May The Fourth Be With You

Sometimes I find it difficult to carry on a conversation with people who haven’t seen Star Wars.

This is not because I am an obsessed fan of the show who can’t talk about anything else. It’s not because I’m a snob. It’s not even because I steal quotations a lot. It’s because my life is so entrenched in Star Wars that sometimes I wonder if I make any sense to people who don’t know what I’m talking about.

I remember my first exposure to Star Wars. It was RETURN OF THE JEDI, and we had it on a record. I would listen to it with my brothers, and OB-Wan would fill in the blanks that the record left out. I remember Vader’s breathing terrified me. I remember being captivated by Carrie Fisher’s voice.

After that, there was a comic book version of THE EMPIRE STRIKES BACK. It was weird to see pictures of it, drawn and inked in comic book style, because I knew that the movie had been made with real people.

The first Star Wars movie I saw was A NEW HOPE. I was at my friend Robyn’s house, and I was supposed to go home, but Star Wars was on CTV and I wanted to see it. Our TV was black and white at the time, so mum and dad let me stay and watch the movie.

At last, someone gave OB-Wan the VHS set for Christmas, and we watched all three movies properly in order. I loved them. I loved the story and the ewoks and Leia and Han. I loved the idea of Space and stories that could take place there. And I loved the music.

Star Wars was the first movie I ever heard “how it was made” stories about. Lucas didn’t have money to pay his actors, so he paid them in percentages of the film’s gross. Alec Guinness, the only Big Name, got the highest percentage, and for a long time was the highest paid actor in Hollywood. The speeder chase on Endor was filmed by a guy with a shakeycam, running through the forest, and then they sped it up. You can sometimes see the strings on the TIE fighters.

When THE PHANTOM MENACE came out, I saw it in a crappy little theatre with my friend Lydia, the first person outside my family I was friends with who loved Star Wars as much as we did. We both cried as soon as the opening crawl started. OB-Wan said afterward that he understood. He’d been waiting his whole life for episode one, and I had too, ever since I found out that A NEW HOPE was Episode IV, even though it was fewer years.

ATTACK OF THE CLONES and REVENGE OF THE SITH followed in short order, always released near my birthday. It was so exciting to wait for those movies, and then stand in line, and then see them for the first time. People complain about the new trilogy all the time, but I love them, warts and all.

It’s interesting when something spans your whole life. I don’t remember not being a Star Wars fan. I don’t remember not knowing that Luke and Leia were brother and sister. I don’t remember not knowing who Darth Vader was. When I was little, I thought the Force was real, and that there just wasn’t anything I wanted badly enough (still my working theory, btw).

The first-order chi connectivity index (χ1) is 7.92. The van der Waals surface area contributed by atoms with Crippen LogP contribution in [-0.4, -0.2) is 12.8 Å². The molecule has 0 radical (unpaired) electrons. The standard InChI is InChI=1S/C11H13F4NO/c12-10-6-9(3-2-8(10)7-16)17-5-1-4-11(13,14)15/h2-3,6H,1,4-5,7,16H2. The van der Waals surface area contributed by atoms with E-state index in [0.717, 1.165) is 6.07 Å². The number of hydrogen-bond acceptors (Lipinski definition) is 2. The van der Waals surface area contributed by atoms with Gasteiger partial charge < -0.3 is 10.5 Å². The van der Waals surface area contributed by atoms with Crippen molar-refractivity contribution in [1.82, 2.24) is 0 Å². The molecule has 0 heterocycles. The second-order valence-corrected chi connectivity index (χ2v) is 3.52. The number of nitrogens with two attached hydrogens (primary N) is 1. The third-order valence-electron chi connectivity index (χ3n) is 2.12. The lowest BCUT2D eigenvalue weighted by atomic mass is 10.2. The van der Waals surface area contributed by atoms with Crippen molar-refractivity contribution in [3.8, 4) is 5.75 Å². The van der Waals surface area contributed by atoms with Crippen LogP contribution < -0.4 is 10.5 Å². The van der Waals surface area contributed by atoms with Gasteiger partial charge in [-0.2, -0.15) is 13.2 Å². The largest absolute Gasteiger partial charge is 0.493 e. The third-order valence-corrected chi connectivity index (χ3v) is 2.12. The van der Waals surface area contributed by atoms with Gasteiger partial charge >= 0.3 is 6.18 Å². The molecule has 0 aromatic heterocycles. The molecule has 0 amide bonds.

I’m not going to try to tell you WHY Star Wars is so popular, because that’s been done. I am going to tell you that I am very glad it is, because, in the end, when a movie is part of the foundation of your world, it means your world is shaped a bit like that movie. Thanks to Star Wars, I have my crit group (they met through Star Wars and I met them later, but since we had Star Wars in common, fitting in was easy). Thanks to Star Wars, I have good friends all over the world. Thanks to Star Wars, I look up into the sky and think “What if?”

I’m going to tell you my three favourite Star Wars conversations. The first happened in grade nine science, my first day at Central Huron Secondary School. I don’t know if Mr. Hodgins told us to find a lab partner and tell them something about ourselves or if I just volunteered the information straight up, but I do know that the very first thing I ever said to Colleen was:

“Hi! My name’s Kate and I like Star Wars!”

We’ve  been friends ever since.

The second conversation took place between my friend Krista, her husband, and me. I was at their house for dinner and I don’t even remember how we got onto the topic of Star Wars, but I do know that this happened:

Husband: So…you’ve seen Star Wars?
Me: Not this week!

Which was true, because Spike was airing Star Wars ALL THE TIME, and I had watched several of the movies the previous week, but hadn’t yet this week, but the way I said it so automatically made it kind of awkwardly funny.

And then there are the two comments my parents whispered to me when I made them take me to London so that I could see REVENGE OF THE SITH on the big screen:

Mum: Did they really think we wouldn’t notice they got the same actor to play all the stormtroopers?

Dad: Wait…if she dies, where does Luke come from?

Mostly I’m impressed that a) mum knows what a stormtrooper is and b) dad remembered Luke’s name.

Anyway, that is my very abbreviated history of my experience with Star Wars. It’s my security blanket and my home base. It’s my model for what makes a Princess and for what makes a scoundrel. It’s some of my favourite music ever written, and some of my favourite lines ever said. I love its simplicity and its complexities. I love that the universe keeps on going (even though I don’t really care for much of the stuff outside the movies). I love the handmaidens and the bounty hunters and the Jedi.

And I love the story.


2 responses to “May The Fourth Be With You

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